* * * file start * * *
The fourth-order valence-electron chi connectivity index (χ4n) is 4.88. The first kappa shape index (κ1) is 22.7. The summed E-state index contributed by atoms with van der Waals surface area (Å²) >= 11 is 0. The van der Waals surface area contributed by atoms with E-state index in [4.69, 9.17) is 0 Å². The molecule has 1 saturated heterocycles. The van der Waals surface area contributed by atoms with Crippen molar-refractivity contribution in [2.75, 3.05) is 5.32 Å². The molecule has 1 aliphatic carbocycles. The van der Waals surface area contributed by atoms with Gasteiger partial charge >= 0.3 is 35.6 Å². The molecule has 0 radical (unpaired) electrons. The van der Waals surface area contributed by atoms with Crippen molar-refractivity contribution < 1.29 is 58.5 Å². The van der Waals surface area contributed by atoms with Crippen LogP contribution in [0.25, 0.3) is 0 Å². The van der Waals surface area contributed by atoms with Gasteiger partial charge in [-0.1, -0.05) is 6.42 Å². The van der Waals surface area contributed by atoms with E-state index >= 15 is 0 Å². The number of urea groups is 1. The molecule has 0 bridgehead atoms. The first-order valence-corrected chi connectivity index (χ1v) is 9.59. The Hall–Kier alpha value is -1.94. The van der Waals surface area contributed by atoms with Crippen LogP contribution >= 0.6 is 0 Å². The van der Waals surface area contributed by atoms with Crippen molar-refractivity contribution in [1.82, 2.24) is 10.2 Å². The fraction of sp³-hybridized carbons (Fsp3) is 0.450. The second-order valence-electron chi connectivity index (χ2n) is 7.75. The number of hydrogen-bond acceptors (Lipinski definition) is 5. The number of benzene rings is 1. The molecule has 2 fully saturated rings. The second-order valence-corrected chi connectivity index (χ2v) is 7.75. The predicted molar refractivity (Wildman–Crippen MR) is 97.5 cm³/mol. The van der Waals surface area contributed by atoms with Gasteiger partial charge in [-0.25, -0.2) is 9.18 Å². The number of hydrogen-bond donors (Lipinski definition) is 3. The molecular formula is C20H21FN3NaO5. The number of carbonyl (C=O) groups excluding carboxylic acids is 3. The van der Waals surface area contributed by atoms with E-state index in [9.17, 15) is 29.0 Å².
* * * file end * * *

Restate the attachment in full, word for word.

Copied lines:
The fourth-order valence-electron chi connectivity index (χ4n) is 4.88. The first kappa shape index (κ1) is 22.7. The summed E-state index contributed by atoms with van der Waals surface area (Å²) >= 11 is 0. The van der Waals surface area contributed by atoms with E-state index in [4.69, 9.17) is 0 Å². The molecule has 1 saturated heterocycles. The van der Waals surface area contributed by atoms with Crippen molar-refractivity contribution in [2.75, 3.05) is 5.32 Å². The molecule has 1 aliphatic carbocycles. The van der Waals surface area contributed by atoms with Gasteiger partial charge >= 0.3 is 35.6 Å². The molecule has 0 radical (unpaired) electrons. The van der Waals surface area contributed by atoms with Crippen molar-refractivity contribution < 1.29 is 58.5 Å². The van der Waals surface area contributed by atoms with Crippen LogP contribution in [0.25, 0.3) is 0 Å². The van der Waals surface area contributed by atoms with Gasteiger partial charge in [-0.1, -0.05) is 6.42 Å². The van der Waals surface area contributed by atoms with E-state index >= 15 is 0 Å². The number of urea groups is 1. The molecule has 0 bridgehead atoms. The first-order valence-corrected chi connectivity index (χ1v) is 9.59. The Hall–Kier alpha value is -1.94. The van der Waals surface area contributed by atoms with Crippen LogP contribution >= 0.6 is 0 Å². The van der Waals surface area contributed by atoms with Crippen molar-refractivity contribution in [1.82, 2.24) is 10.2 Å². The fraction of sp³-hybridized carbons (Fsp3) is 0.450. The second-order valence-electron chi connectivity index (χ2n) is 7.75. The number of hydrogen-bond acceptors (Lipinski definition) is 5. The number of benzene rings is 1. The molecule has 2 fully saturated rings. The second-order valence-corrected chi connectivity index (χ2v) is 7.75. The predicted molar refractivity (Wildman–Crippen MR) is 97.5 cm³/mol. The van der Waals surface area contributed by atoms with Gasteiger partial charge in [-0.25, -0.2) is 9.18 Å². The number of hydrogen-bond donors (Lipinski definition) is 3. The molecular formula is C20H21FN3NaO5. The number of carbonyl (C=O) groups excluding carboxylic acids is 3. The van der Waals surface area contributed by atoms with E-state index in [9.17, 15) is 29.0 Å².